Final Advisory Letter

Final report of the Pacific Fisheries Resource Conservation Council in its role as advisors on wild Pacific salmon and steelhead stocks and habitat.

Pink Salmon in Broughton Archipelago in Crisis: Report



Vancouver, November 25, 2002 - Today the Pacific Fisheries Resource Conservation Council (PFRCC) issued an advisory to Canada's and British Columbia's Fisheries Ministers warning that there were dramatic decreases in the numbers of spawning pink salmon in the Broughton Archipelago and raising concerns over the potential impact of salmon aquaculture and sea lice.

The PFRCC recommends that Canada and BC undertake urgent actions to maximize the chance of safe passage of fish through the Broughton Archipelago during April 2003. To obtain the PFRCC's 2002 Advisory: The Protection of Broughton Archipelago Pink Salmon Stocks, go to:

In his letter to Ministers, PFRCC Chair the Honourable John A. Fraser, explained that the Council's primary concern is "to protect and provide safe passage for the 2002 pink salmon brood year on their seaward migration through the Broughton Archipelago. In numerical terms, the number of pink salmon spawners in the Broughton Archipelago decreased from 3.615 million fish to 147 thousand fish."

Mr. Fraser goes on to state: "Spawner declines were virtually confined to the Broughton Archipelago leading us to conclude that the decrease was specific to conditions in the Broughton and was related to conditions within the Broughton Archipelago. There is evidence that the Broughton pink juveniles were infested with sea lice, a condition essentially unreported for juvenile pink salmon in the natural environment elsewhere."

"While scientific certainty is not absolute, European research does indicate that sea lice abundance can be associated with salmon farming. Given this evidence, combined with the presence of sea lice on Broughton Archipelago pink salmon smolts, and the fact the decline in numbers was limited to Broughton Archipelago fish, the Council believes that sea lice were associated with the decline observed in the Broughton Archipelago."

On behalf of the Council, Mr. Fraser concludes: "Where there is a risk of serious or irreversible harm, the precautionary approach calls for action based on the best evidence available. In this case the absence of any evidence of some other causes than sea lice justifies action."

Options for action include:
Fallowing of all salmon farms in the Broughton Archipelago. Given the life cycle of sea lice it would be necessary that fallowing (temporary removal of salmon from the sea pens) be completed 6 weeks prior to pink salmon entering the marine environment. As the salmon may enter the marine environment as early as mid-April, fallowing should be complete by the end of February 2003.

Implementation of rigorous sea lice control measures on the salmon farms that are geared to protecting wild fish. Consistent with the intent of Canada's Oceans Act, all stakeholders including government agencies should urgently and co-operatively develop a Broughton Archipelago specific sea lice management (or control) plan, which involves a variety of approaches including fallowing, monitoring, and coordinated application of chemotherapeutants by all Broughton farms to kill (not simply shed) the sea lice.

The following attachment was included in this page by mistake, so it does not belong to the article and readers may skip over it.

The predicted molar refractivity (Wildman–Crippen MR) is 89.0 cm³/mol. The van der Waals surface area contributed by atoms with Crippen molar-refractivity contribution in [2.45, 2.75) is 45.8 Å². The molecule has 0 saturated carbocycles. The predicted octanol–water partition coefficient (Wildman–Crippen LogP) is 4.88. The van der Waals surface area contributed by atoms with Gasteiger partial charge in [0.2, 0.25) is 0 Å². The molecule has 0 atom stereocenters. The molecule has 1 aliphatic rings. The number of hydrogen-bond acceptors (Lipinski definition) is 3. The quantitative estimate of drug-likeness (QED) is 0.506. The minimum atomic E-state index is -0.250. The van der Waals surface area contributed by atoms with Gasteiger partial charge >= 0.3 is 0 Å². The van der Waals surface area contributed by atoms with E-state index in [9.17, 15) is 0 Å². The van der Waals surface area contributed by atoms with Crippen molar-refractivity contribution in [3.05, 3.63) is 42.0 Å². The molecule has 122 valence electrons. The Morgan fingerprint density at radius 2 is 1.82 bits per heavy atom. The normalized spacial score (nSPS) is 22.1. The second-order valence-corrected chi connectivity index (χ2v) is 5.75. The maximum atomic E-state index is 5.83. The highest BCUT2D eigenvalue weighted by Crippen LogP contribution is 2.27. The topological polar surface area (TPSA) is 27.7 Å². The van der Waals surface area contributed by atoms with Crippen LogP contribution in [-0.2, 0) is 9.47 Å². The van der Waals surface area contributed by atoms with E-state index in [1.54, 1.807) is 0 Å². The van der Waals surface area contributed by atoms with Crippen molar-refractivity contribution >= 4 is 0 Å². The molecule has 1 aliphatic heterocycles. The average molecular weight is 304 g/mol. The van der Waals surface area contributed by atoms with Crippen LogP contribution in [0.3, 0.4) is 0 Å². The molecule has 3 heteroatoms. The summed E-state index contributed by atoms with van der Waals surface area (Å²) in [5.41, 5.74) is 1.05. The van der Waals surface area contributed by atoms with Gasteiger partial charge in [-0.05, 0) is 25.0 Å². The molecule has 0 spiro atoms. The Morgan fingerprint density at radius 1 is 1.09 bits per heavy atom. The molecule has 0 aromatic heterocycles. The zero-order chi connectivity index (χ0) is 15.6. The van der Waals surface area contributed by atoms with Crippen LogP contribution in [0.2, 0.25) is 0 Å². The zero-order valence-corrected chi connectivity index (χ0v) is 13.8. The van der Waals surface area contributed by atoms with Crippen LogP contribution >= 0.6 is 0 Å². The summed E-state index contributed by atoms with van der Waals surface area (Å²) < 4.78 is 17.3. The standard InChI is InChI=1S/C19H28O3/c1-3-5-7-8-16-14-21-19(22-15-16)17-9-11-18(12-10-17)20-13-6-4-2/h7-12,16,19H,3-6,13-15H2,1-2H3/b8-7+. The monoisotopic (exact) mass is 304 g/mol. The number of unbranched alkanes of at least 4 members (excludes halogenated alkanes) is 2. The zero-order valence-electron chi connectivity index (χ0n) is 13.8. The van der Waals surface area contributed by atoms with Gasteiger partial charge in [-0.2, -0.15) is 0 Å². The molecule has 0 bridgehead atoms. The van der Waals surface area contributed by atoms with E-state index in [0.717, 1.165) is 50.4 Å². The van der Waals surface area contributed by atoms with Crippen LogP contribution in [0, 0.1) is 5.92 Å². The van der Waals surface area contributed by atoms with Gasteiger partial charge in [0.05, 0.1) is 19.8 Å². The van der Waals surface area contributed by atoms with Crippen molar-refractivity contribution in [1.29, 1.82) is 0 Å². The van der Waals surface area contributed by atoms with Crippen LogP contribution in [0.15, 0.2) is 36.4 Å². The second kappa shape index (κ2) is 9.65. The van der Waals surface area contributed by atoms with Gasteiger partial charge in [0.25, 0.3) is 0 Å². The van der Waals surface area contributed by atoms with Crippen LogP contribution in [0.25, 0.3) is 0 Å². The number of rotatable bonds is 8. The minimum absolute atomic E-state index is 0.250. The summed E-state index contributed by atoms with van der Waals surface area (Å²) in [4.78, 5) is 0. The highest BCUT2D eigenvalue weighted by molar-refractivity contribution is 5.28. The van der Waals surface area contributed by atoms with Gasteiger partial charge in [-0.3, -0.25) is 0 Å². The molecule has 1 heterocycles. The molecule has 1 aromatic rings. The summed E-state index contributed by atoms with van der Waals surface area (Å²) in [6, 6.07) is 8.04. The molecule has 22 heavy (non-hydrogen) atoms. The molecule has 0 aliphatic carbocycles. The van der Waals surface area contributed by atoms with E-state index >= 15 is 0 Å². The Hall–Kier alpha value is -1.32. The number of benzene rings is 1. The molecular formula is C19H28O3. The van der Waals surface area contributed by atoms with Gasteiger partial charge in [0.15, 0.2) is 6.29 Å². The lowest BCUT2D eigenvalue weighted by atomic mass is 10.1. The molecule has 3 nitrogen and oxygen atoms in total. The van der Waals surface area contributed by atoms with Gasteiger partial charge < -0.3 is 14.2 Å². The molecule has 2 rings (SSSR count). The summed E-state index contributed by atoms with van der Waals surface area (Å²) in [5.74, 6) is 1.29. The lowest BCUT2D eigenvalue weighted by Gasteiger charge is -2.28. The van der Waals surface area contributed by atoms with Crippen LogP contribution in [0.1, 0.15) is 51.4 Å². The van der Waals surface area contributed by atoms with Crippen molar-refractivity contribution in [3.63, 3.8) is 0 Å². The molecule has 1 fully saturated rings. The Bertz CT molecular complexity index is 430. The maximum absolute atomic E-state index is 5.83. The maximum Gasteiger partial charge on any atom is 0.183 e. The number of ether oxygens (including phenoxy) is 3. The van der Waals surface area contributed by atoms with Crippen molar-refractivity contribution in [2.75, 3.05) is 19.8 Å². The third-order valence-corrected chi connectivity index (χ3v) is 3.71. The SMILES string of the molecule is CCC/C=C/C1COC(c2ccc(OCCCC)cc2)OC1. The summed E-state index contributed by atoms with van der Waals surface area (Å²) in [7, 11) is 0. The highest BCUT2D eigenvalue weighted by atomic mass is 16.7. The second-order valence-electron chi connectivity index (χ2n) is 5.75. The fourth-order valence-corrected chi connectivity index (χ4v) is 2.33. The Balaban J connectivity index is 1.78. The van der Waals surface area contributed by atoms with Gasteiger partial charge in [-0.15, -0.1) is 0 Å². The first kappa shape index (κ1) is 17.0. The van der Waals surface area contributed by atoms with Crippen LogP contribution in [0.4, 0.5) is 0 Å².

The PFRCC recommends that should there be failure to reach consensus on an appropriate sea lice control plan by mid-January, 2003 that government take action.

It should be noted that the Council believes the fallowing option is the lower risk option and has the greatest likelihood of improving passage conditions for juvenile wild salmon on their seaward migration. Hence, consistent with Council's conservation mandate, the fallowing of Broughton salmon farms is the Council's preferred option.

The Council also strongly advises that monitoring of the environment, sea lice levels, and juvenile pink salmon be conducted immediately. In addition, more research into the ecology and life history of sea lice is required.

NOTE: The Pacific Fisheries Resource Conservation Council has commissioned the production of a report investigating the potential impact of salmon aquaculture on wild salmon in British Columbia. The report will focus on the science associated with salmon aquaculture issues that are most closely related to wild salmon and wild salmon habitat. The report will be released to governments and the public at the end of 2002.

The Pacific Fisheries Resource Conservation Council was established in 1998. Its role is to provide independent, strategic advice and relevant information to Canada's and British Columbia's fisheries ministers as well as to the Canadian public on the status and long-term sustainable use of wild salmon stocks and their freshwater and ocean habitats.



For more information, contact:

Dr. Brian Riddell
Science Advisor Pacific Fisheries Resource Conservation Council

John Paul Fraser
Media Liaison Pacific Fisheries Resource Conservation Council



Related Reports:

Protection of Broughton Archipelago Pink Salmon Stocks: Council Advisory 2002 (The)